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Opponents

TORONTO MAPLE LEAFS

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Logo evolution
Logo 1917-1919 Logo 1919-1920 Logo 1922-1925 Logo 1925-1926
 
Logo 1926-1927 Logo 1926-1927 (St-Patricks) Logo 1927-1938 Logo 1938-1967
 
Logo 1966-1970 Logo 1970-1982 Logo 1982-
 
Cups won against
1959
 
4-1 VS Toronto 11th
1960
 
4-0 VS Toronto 12th
 
Statistics (as of 2013-2014 season)
SEASON
 
GP Games played - Number of games the team has played
W Wins - Games the team has won, either in regulation or in overtime
L Losses - Games the team has lost in regulation
T Ties - Games that have ended in a tie
PTS Points - Team points, calculated from W, L, T, OTL and SOL; used to determine standings
GF Goals for - Number of goals the team has scored
GA Goals against - Number of goals scored against the team
HOME 362 211 103 43 470 1252 917
AWAY 362 131 183 45 310 961 1095
TOTALS 724 342 286 88 780 2213 2012
SEASON
 
GP Games played - Number of games the team has played
W Wins - Games the team has won, either in regulation or in overtime
L Losses - Games the team has lost in regulation
PTS Points - Team points, calculated from W, L, T, OTL and SOL; used to determine standings
GF Goals for - Number of goals the team has scored
GA Goals against - Number of goals scored against the team
HOME 36 25 11 50 118 70
AWAY 35 17 18 34 97 90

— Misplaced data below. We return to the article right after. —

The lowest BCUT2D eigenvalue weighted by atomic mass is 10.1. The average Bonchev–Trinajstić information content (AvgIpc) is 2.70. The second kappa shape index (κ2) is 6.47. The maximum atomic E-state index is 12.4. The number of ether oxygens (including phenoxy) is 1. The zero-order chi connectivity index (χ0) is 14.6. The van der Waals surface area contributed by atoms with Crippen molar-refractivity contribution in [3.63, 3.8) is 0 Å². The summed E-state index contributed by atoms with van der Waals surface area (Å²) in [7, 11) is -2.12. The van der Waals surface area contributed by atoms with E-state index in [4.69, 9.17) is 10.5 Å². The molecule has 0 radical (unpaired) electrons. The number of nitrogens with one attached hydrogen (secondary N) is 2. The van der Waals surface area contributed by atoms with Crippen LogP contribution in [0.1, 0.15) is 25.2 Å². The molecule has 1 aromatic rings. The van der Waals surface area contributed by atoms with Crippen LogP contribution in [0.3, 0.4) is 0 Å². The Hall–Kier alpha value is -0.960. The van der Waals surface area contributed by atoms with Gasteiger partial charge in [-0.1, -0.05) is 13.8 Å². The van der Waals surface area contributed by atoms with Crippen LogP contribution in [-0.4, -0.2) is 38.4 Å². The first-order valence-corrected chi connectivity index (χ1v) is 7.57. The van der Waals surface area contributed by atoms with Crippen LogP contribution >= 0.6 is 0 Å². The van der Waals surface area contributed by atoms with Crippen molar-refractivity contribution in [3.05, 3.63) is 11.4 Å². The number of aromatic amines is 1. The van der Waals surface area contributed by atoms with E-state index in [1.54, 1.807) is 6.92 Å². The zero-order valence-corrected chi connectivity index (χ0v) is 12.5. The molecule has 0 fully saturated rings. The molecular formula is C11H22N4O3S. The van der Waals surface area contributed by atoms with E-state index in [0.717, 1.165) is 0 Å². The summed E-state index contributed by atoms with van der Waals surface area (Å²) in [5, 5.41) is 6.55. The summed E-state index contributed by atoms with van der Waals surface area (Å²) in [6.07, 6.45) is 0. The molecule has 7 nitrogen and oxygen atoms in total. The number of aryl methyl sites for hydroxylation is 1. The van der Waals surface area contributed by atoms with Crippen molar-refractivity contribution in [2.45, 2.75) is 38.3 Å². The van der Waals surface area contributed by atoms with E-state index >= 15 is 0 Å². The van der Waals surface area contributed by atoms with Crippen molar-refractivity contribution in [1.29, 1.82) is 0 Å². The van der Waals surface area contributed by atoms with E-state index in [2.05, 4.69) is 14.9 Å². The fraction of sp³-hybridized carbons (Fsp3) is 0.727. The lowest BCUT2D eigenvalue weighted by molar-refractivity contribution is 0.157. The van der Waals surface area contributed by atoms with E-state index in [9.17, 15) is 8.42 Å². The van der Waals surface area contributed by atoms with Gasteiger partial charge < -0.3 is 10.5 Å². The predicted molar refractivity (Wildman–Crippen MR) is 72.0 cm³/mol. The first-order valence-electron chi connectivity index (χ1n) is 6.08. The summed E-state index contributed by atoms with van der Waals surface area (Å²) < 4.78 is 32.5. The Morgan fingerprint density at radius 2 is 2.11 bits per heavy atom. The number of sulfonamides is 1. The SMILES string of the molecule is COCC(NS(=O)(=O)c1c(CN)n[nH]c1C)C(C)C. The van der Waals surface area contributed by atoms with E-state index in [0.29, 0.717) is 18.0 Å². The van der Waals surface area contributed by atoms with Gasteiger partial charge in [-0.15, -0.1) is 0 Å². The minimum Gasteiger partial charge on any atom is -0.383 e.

TOTALS 71 42 29 84 215 160
Since the NHL added a franchise in Toronto in 1917, the rivalry between the two Canadian metropolises has never waned.  

The Canadiens and the Maple Leafs met in the postseason for the first time at the end of the inaugural NHL season, though it was the Blueshirts – as they were called since they had no official name yet – who came away victorious, eventually winning the Stanley Cup that same year.  Oddly enough, except on one occasion in 1925, the rivals didn’t face off against each other in the playoffs at all between 1918 and 1940. 

After meeting in the playoffs three times at the end of the 1940s, the rivalry between the two teams exploded in the mid-1950s. From 1956 to 1960, the Canadiens were the class of the NHL, winning a league record five consecutive Stanley Cups, the last two of which came against the Maple Leafs.   

After an anomalous season that saw the Blackhawks crowned champions in 1961, the Maple Leafs did their best impression of the Canadiens, hoisting the Cup in three consecutive years.  In 13 seasons, between 1956 and 1969, Montreal and Toronto combined for 12 of the 13 Stanley Cups that were handed out.  The Maple Leafs have not reached the Stanley Cup Finals since 1967, the longest drought of any team in the NHL. 

The Toronto-Montreal rivalry is only exacerbated by the fact that many of the superstars from both teams have switch over to the other side at some point in their careers, outraging the clubs’ most fervent and passionate fans. 

Since 1920, Sprague Cleghorn, Dick Duff, George Hainsworth, Frank Mahovlich, Dickie Moore, Bert Olmstead, Jacques Plante and Marcel Pronovost have traded in their bleu-blanc-rouge for the blue and white maple leaf and vice-versa.

In 1997, Ken Dryden, who backstopped the Canadiens to six Stanley Cup triumphs throughout the 1970s, accepted the position of president of the Maple Leafs. Dryden fought to bring Toronto into the North-East division to give the fans what they wanted to see: more Habs-Leafs games.